Antibody Purification Process Development and Manufacturing

December 1, 2019
Yanhuai (Richard) Ding, Hemant Kumar, Margaret Marino
Volume 32, Issue 12
Page Number: 24-29

Downstream process development and manufacturing play a crucial role to ensure safety, quality, identity, purity, and efficacy.

A biotech company’s journey to develop a protein-based therapeutic drug from discovery, process development, manufacturing, and clinical trials to commercialization is long and complex. Multiple activities are involved, and many challenges are encountered when complying with chemistry, manufacturing, and control (CMC) requirements. Downstream process development and manufacturing play a crucial role to ensure the protein drug’s safety, quality, identity, purity, and efficacy (SQIPE) meet regulatory requirements for clinical trials and commercialization.

In this article, the authors analyze the challenges and seek effective solutions for CMC compliance (Figure 1), specifically focusing on protein complexity, raw material quality, upstream process (e.g., media source and titer), downstream process development (e.g., process capacity, efficiency, scalability, and control), manufacturing complexity, and product SQIPE.

Protein drug complexity

Antibodies are complicated biologic molecules in their nature, including size (e.g., 150 kDa IgG–900 kDa IgM), heterogeneity (e.g., glycosylation, deamidation, oxidation), structure (e.g., monomer, dimer, trimer, hexamer), charge (e.g., pI of 5.0–9.0), hydrophobicity, and genetic source (e.g., rodent, human). Due to their intrinsic complexity, smart design for protein purification is necessary.

Raw materials

Raw material screening and selection is the first thing to be considered for purification. It is best practice to select a high grade of raw materials (e.g., chemicals) when process development is initiated. For chemicals, multi-compendial grade is the first option. Single compendial grade-such as United States Pharmacopeia–National Formulary (USP–NF), European Pharmacopoeia (Ph.Eur.), or Japanese Pharmacopeia (JP)-is acceptable if multi-compendial grade is not available. Finally, some chemicals may not be available in compendial grade. These need to be considered on a case-by-case basis regarding the purity, application, and option for substitution by a compendial-grade chemical.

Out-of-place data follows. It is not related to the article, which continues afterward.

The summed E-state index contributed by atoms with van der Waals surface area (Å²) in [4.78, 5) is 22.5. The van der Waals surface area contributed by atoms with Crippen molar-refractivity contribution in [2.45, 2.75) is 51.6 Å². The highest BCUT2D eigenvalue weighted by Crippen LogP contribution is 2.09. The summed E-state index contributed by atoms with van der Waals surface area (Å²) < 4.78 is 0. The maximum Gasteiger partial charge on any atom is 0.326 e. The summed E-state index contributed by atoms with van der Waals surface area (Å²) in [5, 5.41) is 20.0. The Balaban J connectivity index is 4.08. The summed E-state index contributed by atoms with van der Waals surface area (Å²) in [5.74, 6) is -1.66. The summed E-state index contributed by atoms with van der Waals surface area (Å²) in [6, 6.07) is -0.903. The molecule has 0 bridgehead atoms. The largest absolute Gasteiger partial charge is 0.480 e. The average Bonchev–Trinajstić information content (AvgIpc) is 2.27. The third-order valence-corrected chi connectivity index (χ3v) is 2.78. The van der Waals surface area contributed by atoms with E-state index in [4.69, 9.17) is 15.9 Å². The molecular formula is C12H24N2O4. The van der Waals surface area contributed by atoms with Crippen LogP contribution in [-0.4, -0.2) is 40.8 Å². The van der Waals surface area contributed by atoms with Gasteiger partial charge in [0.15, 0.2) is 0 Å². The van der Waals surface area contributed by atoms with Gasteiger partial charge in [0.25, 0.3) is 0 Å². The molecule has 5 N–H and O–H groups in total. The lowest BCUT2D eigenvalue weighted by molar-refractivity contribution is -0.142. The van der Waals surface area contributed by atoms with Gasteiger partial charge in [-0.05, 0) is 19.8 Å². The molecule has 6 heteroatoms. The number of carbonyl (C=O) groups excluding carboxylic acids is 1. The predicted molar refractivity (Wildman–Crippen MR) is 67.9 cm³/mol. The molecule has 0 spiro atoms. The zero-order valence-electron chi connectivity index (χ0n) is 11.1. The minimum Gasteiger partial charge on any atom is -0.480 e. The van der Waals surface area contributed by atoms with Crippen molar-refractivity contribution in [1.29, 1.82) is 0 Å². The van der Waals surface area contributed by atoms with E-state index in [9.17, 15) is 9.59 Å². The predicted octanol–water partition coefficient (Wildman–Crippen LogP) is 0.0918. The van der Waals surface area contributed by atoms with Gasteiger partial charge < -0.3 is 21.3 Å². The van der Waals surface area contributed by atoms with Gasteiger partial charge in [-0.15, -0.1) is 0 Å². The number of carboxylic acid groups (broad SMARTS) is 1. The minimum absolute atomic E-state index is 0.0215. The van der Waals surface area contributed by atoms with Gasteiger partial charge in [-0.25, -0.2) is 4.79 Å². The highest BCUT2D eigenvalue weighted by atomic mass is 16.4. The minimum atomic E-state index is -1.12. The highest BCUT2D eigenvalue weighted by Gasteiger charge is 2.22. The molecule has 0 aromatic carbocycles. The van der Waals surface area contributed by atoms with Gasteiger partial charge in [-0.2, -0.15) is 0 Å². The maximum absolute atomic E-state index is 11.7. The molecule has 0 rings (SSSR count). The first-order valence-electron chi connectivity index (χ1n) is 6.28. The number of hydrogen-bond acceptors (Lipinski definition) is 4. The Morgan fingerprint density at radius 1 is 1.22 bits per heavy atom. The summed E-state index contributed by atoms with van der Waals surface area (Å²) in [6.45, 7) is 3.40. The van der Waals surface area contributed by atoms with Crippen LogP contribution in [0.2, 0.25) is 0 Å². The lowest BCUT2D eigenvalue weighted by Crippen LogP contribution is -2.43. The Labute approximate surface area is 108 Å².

Using a high grade of raw materials can minimize negative impact to product SQIPE and avoids potential timeline delays and reduces cost from process development, technology transfer, and manufacturing, to regulatory filing. The raw materials used are for upstream process (e.g., cell lines, media components, additives), downstream process development (e.g., chromatography resins, chemicals, buffers, membranes, filters, column housings, tubing, bags, tanks, water), formulation (e.g., excipients, buffers), and fill/finish (e.g., vial, prefilled syringe). It is important to monitor and control raw material critical attributes, grades, impurities (e.g., trace elements, leachables, extractables), lot-to-lot variations, safety (e.g., viruses, bacteria, fungi, mycoplasma, and endotoxin), and storage during manufacturing. Due diligence of vendors for critical raw material supply chain from primary and secondary vendors for late-stage and commercial production is highly recommended.

Clarification

Harvest via clarification connects upstream and downstream processing. It is often conducted by centrifugation, depth filtration, microfiltration, or alternative tangential flow.

Depth filtration, a disposable technology, is routinely used for cell-culture harvest (bioreactor ≤ 2000 L). It removes cells, cell debris, and other impurities by size and/or charge. A number of depth filters are available on market (e.g., Millipore, 3M, Pall, and Sartorius). Although depth filters share similar mechanisms for particle and impurity removal, each filter has its unique properties in grade (e.g., low extractable and endotoxin), media feature (e.g., activated carbon, cellulose, glass fiber), charged or non-charged (e.g., positively charged ligand), capacity, and pore size (e.g., 2–20 µm). A properly designed depth filtration step could result in high viral clearance (>4 log10 reduction) (1) and impurity removal (e.g., host cell proteins [HCP]).

Disk-stacked centrifugation is designed for a large bioreactor harvest (e.g., ≥10,000L). A reliable scale-up and/or scale-down model between scales from bench, pilot, to manufacturing is essential for large-scale harvest and troubleshooting by small scale. A mature model can be established based on cell-culture conditions (e.g., cell line, cell viable density, cell viability, titer, and media osmolality), centrifugation system design, feed flowrate, bowl speed, sigma factor, discharge rate, and centrate quality (e.g., turbidity and/or lactate dehydrogenase activity). An automated centrifuge with a disposable flow-path marketed for cell therapy (Sartorius) eliminates cross-contamination, minimizes cell lysis, and enhances process efficiency, quality, and control.